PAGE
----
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http://dx.doi.org/10.1053/j.ajkd.2005.09.020DOI Listing
January 2006

First United Kingdom Heart and Renal Protection (UK-HARP-I) study: biochemical efficacy and safety of simvastatin and safety of low-dose aspirin in chronic kidney disease.

Am J Kidney Dis 2005 Mar;45(3):473-84

Clinical Trial Service Unit, Oxford University, Oxford, UK.

Background: Patients with chronic kidney disease are at increased risk for cardiovascular disease, but the efficacy and safety of simvastatin and aspirin are unknown in this patient group.

Methods: Patients were randomly assigned in a 2 x 2 factorial design to the administration of: (1) 20 mg of simvastatin daily versus matching placebo, and (2) 100 mg of modified-release aspirin daily versus matching placebo.

Results: Overall, 448 patients with chronic kidney disease were randomly assigned (242 predialysis patients with a creatinine level > or = 1.7 mg/dL [> or =150 micromol/L], 73 patients on dialysis therapy, and 133 patients with a functioning transplant). Compliance with study treatments was 80% at 12 months. Allocation to treatment with 100 mg of aspirin daily was not associated with an excess of major bleeds (aspirin, 4 of 225 patients [2%] versus placebo, 6 of 223 patients [3%]; P = not significant [NS]), although there was a 3-fold excess of minor bleeds (34 of 225 [15%] versus 12 of 223 patients [5%]; P = 0.001). Among those with predialysis renal failure or a functioning transplant at baseline, aspirin did not increase the number of patients who progressed to dialysis therapy (7 of 187 [4%] versus 6 of 188 patients [3%]; P = NS) or experienced a greater than 20% increase in creatinine level (63 of 187 patients [34%] versus 56 of 188 patients [30%]; P = NS). After 12 months of follow-up, allocation to 20 mg of simvastatin daily reduced nonfasting total cholesterol levels by 18% (simvastatin, 163 mg/dL [4.22 mmol/L] versus placebo, 196 mg/dL [5.08 mmol/L]; P < 0.0001), directly measured low-density lipoprotein cholesterol levels by 24% (89 mg/dL [2.31 mmol/L] versus 114 mg/dL [2.96 mmol/L]; P < 0.0001), and triglyceride levels by 13% (166 mg/dL [1.87 mmol/L] versus 186 mg/dL [2.10 mmol/L]; P < 0.01), but there was no significant effect on high-density lipoprotein cholesterol levels (2% increase; P = NS). Allocation to simvastatin therapy was not associated with excess risk for abnormal liver function test results or elevated creatine kinase levels.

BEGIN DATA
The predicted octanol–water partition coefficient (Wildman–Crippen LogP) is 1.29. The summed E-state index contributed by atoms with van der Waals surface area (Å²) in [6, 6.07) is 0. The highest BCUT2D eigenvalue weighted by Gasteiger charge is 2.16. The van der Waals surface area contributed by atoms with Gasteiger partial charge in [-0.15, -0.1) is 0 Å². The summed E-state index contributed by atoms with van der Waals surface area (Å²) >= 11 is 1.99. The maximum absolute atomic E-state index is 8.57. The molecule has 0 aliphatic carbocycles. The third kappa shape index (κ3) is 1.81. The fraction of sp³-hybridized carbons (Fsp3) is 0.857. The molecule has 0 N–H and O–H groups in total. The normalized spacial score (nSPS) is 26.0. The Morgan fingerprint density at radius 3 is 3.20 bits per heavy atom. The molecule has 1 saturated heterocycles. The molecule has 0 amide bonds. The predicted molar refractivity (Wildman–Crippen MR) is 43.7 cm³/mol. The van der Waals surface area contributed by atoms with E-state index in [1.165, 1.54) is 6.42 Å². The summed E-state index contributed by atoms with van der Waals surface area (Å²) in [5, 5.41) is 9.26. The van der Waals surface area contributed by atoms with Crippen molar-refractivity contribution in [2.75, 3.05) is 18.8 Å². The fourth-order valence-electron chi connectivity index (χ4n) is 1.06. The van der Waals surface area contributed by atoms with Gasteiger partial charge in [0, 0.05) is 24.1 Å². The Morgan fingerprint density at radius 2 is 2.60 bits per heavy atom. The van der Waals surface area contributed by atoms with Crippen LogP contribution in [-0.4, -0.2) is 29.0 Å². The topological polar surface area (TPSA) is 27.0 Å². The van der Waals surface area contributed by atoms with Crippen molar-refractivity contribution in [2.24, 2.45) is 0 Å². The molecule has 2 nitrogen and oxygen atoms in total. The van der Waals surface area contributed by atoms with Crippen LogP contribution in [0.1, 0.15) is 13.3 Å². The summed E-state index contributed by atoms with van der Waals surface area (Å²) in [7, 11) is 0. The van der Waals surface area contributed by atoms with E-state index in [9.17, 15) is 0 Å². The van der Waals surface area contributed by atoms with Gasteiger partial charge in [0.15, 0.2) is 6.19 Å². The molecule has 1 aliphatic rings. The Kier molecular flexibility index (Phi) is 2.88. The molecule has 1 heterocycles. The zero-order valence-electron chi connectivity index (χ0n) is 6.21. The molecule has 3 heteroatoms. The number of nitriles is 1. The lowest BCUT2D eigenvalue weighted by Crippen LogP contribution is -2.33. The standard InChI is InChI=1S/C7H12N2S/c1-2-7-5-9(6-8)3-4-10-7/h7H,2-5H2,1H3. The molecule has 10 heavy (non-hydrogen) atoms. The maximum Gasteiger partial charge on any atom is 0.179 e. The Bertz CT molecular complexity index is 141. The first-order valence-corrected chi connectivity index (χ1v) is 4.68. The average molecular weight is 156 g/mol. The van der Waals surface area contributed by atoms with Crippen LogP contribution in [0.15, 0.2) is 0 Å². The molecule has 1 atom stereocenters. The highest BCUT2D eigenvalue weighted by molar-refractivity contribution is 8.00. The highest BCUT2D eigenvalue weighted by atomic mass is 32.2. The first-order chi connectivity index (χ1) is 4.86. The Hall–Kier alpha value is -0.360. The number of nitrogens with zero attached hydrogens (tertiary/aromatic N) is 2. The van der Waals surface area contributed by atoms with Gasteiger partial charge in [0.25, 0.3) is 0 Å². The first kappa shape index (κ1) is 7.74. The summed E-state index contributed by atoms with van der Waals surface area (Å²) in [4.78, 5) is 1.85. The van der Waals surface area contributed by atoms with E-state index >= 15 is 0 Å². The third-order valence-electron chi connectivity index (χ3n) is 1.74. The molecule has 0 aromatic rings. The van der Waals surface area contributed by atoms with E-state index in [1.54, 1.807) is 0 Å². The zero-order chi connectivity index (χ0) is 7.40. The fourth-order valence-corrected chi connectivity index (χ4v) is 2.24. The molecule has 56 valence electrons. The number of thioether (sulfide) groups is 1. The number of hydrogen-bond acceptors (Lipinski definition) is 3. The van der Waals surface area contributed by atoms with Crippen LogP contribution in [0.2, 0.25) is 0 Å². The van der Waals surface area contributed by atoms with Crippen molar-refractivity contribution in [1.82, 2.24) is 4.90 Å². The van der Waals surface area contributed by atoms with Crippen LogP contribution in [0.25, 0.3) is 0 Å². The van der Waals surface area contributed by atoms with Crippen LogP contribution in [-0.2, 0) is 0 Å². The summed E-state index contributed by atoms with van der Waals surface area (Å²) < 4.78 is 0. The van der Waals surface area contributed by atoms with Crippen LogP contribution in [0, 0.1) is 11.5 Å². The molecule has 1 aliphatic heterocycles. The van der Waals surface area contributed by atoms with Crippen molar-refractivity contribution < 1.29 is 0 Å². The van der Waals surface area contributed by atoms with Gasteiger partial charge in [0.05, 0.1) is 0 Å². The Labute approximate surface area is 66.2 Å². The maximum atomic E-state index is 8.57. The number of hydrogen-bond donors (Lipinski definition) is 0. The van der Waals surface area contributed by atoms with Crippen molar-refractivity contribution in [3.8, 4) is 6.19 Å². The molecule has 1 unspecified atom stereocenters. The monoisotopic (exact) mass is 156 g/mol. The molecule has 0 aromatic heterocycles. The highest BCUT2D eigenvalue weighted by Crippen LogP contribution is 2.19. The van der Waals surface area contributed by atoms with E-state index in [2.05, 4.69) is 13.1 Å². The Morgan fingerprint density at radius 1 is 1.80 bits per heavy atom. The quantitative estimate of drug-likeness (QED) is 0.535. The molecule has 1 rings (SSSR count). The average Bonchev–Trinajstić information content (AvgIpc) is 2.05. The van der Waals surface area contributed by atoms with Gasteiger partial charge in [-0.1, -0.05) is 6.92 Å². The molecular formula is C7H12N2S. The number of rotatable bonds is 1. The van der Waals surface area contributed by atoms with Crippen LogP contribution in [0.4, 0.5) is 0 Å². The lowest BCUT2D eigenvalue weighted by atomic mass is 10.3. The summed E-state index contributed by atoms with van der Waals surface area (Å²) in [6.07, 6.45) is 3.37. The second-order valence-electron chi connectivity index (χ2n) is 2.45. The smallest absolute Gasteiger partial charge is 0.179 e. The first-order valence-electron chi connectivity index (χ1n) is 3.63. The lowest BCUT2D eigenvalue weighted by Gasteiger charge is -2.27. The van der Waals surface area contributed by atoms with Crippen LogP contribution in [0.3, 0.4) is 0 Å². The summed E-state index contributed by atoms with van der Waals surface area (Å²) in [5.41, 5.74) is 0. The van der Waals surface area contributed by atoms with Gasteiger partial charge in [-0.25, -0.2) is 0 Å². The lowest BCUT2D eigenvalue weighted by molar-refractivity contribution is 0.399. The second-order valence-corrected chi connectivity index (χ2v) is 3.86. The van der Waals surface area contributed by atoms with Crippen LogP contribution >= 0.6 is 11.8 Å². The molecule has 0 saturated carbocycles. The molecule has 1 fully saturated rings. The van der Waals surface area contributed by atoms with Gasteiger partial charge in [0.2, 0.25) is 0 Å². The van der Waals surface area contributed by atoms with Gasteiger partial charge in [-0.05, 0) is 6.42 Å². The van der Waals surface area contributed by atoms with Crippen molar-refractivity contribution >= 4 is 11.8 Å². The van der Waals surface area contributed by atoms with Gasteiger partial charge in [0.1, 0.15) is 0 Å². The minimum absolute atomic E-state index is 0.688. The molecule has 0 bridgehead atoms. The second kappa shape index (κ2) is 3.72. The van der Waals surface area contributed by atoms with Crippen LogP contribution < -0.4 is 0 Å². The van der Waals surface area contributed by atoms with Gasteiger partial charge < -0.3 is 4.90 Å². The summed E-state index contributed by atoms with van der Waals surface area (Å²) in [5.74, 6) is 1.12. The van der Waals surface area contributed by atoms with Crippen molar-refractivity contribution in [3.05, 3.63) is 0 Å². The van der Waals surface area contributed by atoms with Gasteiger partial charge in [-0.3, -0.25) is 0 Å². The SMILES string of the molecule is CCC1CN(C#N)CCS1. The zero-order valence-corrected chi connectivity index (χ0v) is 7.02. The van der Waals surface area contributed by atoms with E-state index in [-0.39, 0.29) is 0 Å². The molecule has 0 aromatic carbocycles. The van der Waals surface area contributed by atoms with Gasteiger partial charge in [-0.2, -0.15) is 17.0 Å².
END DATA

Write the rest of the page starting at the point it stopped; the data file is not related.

Conclusion: During a 1-year treatment period, simvastatin, 20 mg/d, produced a sustained reduction of approximately one quarter in low-density lipoprotein cholesterol levels, with no evidence of toxicity, and aspirin, 100 mg/d, did not substantially increase the risk for a major bleeding episode. Much larger trials are now needed to assess whether these treatments can prevent vascular events.